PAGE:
So far the Internet of Things has shown great promise and virtually no scale. Mostly because nothing of any widespread use was created.
That will change with the arrival of truly useful and affordable devices like Nest, which manages home heating through a phone app. A whole host of consumer products will follow.
The Internet of Things is the network of physical objects or "things" embedded with electronics, software, sensors and connectivity to do useful things by swapping data with the manufacturer or other devices.
How many companies can get to $10bn dollars in 10 years?
This number will rise rapidly, even after equalising for inflation. We’ll see start ups mushrooming into huge companies much more often.
The demise of the corporate will stem from this – and from many other factors.
Small businesses will be able to compete directly with corporates. Purpose-led businesses are going to appeal more and more to customers and employees – a harder furrow for the traditional corporate to plough.
The rise of the knowledge worker – and how to manage them – is going to become the most important thing for companies, both large and small.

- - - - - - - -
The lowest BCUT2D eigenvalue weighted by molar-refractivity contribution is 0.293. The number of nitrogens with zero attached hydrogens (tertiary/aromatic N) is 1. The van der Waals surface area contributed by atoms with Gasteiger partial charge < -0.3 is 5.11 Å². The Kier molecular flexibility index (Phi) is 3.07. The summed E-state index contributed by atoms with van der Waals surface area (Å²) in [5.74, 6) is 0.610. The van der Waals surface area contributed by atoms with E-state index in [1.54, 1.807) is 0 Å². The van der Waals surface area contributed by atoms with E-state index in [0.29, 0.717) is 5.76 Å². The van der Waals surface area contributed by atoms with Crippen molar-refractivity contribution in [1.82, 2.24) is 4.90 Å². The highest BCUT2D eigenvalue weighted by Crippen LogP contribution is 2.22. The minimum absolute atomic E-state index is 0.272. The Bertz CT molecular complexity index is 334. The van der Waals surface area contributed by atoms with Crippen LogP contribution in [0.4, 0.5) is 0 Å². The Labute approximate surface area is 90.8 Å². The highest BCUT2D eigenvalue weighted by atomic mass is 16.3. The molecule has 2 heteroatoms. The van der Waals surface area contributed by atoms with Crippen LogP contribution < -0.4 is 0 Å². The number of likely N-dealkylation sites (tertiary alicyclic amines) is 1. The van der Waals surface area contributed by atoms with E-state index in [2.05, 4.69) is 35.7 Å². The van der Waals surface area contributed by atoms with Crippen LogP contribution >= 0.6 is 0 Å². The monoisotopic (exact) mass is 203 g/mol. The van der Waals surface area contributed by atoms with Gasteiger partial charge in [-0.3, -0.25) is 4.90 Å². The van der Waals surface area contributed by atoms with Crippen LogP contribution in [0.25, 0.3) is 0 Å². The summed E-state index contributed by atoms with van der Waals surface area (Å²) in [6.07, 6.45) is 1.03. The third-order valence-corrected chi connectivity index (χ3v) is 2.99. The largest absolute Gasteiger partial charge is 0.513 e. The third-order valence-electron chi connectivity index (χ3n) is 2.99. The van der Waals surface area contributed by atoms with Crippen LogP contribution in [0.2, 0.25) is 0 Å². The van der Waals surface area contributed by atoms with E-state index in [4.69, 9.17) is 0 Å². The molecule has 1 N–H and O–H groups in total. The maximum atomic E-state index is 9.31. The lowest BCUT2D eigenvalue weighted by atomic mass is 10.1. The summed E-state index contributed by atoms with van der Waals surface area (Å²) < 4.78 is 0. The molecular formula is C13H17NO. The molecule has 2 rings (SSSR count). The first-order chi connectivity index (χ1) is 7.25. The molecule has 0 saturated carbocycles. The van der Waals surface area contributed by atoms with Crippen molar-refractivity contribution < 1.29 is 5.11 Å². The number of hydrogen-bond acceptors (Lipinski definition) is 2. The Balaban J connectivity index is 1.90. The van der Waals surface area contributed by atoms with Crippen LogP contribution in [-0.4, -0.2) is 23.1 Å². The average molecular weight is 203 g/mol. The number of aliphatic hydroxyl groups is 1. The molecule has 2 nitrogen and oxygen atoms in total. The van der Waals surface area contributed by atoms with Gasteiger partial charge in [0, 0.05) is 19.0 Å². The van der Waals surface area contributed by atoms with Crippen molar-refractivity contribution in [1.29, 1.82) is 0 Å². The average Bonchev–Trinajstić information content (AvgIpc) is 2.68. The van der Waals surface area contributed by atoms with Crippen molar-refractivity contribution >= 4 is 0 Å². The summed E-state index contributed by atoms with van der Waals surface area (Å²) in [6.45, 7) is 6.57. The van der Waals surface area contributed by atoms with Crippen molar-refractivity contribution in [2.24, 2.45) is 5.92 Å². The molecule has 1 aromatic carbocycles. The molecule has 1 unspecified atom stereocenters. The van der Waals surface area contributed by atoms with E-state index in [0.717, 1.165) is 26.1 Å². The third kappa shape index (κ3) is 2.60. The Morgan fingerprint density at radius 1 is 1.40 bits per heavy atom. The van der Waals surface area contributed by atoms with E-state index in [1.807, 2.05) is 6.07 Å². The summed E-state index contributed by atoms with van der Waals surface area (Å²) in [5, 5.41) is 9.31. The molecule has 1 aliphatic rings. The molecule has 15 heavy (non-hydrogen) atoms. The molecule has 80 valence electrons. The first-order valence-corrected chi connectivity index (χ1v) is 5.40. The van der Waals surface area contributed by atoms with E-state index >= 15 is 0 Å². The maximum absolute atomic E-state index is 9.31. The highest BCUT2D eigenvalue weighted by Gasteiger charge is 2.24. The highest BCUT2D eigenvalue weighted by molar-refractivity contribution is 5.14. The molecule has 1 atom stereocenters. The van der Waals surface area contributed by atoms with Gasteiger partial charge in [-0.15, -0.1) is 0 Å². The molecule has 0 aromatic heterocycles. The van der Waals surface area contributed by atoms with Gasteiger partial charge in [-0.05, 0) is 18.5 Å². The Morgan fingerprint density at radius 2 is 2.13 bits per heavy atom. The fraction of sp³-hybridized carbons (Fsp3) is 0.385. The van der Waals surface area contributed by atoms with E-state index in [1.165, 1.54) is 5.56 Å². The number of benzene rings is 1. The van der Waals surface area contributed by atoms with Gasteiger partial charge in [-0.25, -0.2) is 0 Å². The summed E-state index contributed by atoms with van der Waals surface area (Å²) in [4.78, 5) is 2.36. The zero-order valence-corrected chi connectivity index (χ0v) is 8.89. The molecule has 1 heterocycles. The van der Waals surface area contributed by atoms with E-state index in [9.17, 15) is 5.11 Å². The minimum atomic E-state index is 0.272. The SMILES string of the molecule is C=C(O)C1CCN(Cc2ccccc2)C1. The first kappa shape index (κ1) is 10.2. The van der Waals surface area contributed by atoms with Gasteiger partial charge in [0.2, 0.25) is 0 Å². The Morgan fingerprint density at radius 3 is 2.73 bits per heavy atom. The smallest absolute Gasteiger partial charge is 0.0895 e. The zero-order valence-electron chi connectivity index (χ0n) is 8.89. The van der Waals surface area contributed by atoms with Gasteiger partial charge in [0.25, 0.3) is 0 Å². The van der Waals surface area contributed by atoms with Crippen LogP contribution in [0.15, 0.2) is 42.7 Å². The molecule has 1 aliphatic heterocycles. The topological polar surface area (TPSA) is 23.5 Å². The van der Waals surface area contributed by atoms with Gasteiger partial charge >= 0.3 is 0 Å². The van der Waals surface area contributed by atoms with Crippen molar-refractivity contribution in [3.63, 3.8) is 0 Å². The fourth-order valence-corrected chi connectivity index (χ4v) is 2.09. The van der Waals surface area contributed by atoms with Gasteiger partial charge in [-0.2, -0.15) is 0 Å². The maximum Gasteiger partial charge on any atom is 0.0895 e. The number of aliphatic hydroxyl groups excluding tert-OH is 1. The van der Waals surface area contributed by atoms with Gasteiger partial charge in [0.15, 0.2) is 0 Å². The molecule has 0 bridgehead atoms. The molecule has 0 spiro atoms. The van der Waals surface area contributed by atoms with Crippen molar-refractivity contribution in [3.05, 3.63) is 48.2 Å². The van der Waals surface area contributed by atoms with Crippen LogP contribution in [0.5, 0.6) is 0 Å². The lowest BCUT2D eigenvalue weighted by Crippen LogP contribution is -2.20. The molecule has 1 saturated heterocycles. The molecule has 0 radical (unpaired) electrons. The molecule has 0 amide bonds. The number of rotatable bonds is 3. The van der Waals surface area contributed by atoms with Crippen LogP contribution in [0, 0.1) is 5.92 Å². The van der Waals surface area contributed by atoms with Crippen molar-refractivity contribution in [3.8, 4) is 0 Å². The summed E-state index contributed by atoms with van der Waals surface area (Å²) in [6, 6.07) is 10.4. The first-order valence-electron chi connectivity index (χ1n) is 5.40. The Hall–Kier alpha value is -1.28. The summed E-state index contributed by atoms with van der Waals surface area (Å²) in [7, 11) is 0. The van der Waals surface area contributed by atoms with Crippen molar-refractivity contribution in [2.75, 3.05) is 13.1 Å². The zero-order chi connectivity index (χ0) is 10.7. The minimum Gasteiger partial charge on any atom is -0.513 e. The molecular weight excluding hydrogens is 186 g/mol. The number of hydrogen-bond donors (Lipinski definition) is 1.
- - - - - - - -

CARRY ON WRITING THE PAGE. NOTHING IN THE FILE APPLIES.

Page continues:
The Gen Y and Millennial approach to working will also have an impact on the demise of the corporate.
These generations don’t care about the job title or the pension.
They would rather start a company and build something themselves than work for a traditional corporate.
Corporates that carry on working the same way they have for the last ten years are going to be superceded. Even those who are making a good fist of doing things differently. The market will be cannibalised by start ups. The cost of building a global company has suddenly diminished. A global advertising campaign that previously only a corporate could afford to do is now available to anyone with a clever viral idea. The corporates who rely on a steady product and customer base will find their lunch eaten by fast growth competitors.
We have moved from the era of manufacturing to era of information.. and now to the era of innovation. The old way of creating a new product - get a big investment, build a product, big bang launch – will disappear. Everyone will understand how to manage their biggest risk: that people won’t buy their product. Failure is now good.
“I don't care that they stole my idea.. I care that they don't have any of their own”
- Nikola Tesla